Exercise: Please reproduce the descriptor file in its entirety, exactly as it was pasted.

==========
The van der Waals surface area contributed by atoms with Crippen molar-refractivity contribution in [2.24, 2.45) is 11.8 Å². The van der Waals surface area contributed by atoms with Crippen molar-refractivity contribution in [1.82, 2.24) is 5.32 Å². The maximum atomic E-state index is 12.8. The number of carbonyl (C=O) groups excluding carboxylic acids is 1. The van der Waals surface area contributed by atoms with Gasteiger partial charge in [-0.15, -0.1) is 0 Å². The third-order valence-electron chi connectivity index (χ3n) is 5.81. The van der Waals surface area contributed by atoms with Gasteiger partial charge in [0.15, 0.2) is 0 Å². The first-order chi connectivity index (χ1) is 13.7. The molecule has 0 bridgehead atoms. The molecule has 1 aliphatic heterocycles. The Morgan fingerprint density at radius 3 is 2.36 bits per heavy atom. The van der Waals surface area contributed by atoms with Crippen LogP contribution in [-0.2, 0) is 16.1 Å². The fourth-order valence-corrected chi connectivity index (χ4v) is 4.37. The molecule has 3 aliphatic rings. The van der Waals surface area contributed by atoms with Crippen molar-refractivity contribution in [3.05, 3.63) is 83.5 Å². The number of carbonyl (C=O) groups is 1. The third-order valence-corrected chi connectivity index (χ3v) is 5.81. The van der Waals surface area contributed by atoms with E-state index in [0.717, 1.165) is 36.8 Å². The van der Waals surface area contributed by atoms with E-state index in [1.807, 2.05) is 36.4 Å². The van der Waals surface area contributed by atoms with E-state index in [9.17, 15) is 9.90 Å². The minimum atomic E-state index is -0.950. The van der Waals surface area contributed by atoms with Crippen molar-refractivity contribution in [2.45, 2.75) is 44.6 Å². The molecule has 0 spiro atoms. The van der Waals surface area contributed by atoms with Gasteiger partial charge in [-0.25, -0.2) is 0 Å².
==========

The van der Waals surface area contributed by atoms with Crippen molar-refractivity contribution in [2.24, 2.45) is 11.8 Å². The van der Waals surface area contributed by atoms with Crippen molar-refractivity contribution in [1.82, 2.24) is 5.32 Å². The maximum atomic E-state index is 12.8. The number of carbonyl (C=O) groups excluding carboxylic acids is 1. The van der Waals surface area contributed by atoms with Gasteiger partial charge in [-0.15, -0.1) is 0 Å². The third-order valence-electron chi connectivity index (χ3n) is 5.81. The van der Waals surface area contributed by atoms with Gasteiger partial charge in [0.15, 0.2) is 0 Å². The first-order chi connectivity index (χ1) is 13.7. The molecule has 0 bridgehead atoms. The molecule has 1 aliphatic heterocycles. The Morgan fingerprint density at radius 3 is 2.36 bits per heavy atom. The van der Waals surface area contributed by atoms with Crippen LogP contribution in [-0.2, 0) is 16.1 Å². The fourth-order valence-corrected chi connectivity index (χ4v) is 4.37. The molecule has 3 aliphatic rings. The van der Waals surface area contributed by atoms with Crippen molar-refractivity contribution in [3.05, 3.63) is 83.5 Å². The number of carbonyl (C=O) groups is 1. The third-order valence-corrected chi connectivity index (χ3v) is 5.81. The van der Waals surface area contributed by atoms with E-state index in [0.717, 1.165) is 36.8 Å². The van der Waals surface area contributed by atoms with E-state index in [1.807, 2.05) is 36.4 Å². The van der Waals surface area contributed by atoms with E-state index in [9.17, 15) is 9.90 Å². The minimum atomic E-state index is -0.950. The van der Waals surface area contributed by atoms with Crippen molar-refractivity contribution in [2.45, 2.75) is 44.6 Å². The molecule has 0 spiro atoms. The van der Waals surface area contributed by atoms with Gasteiger partial charge in [-0.25, -0.2) is 0 Å².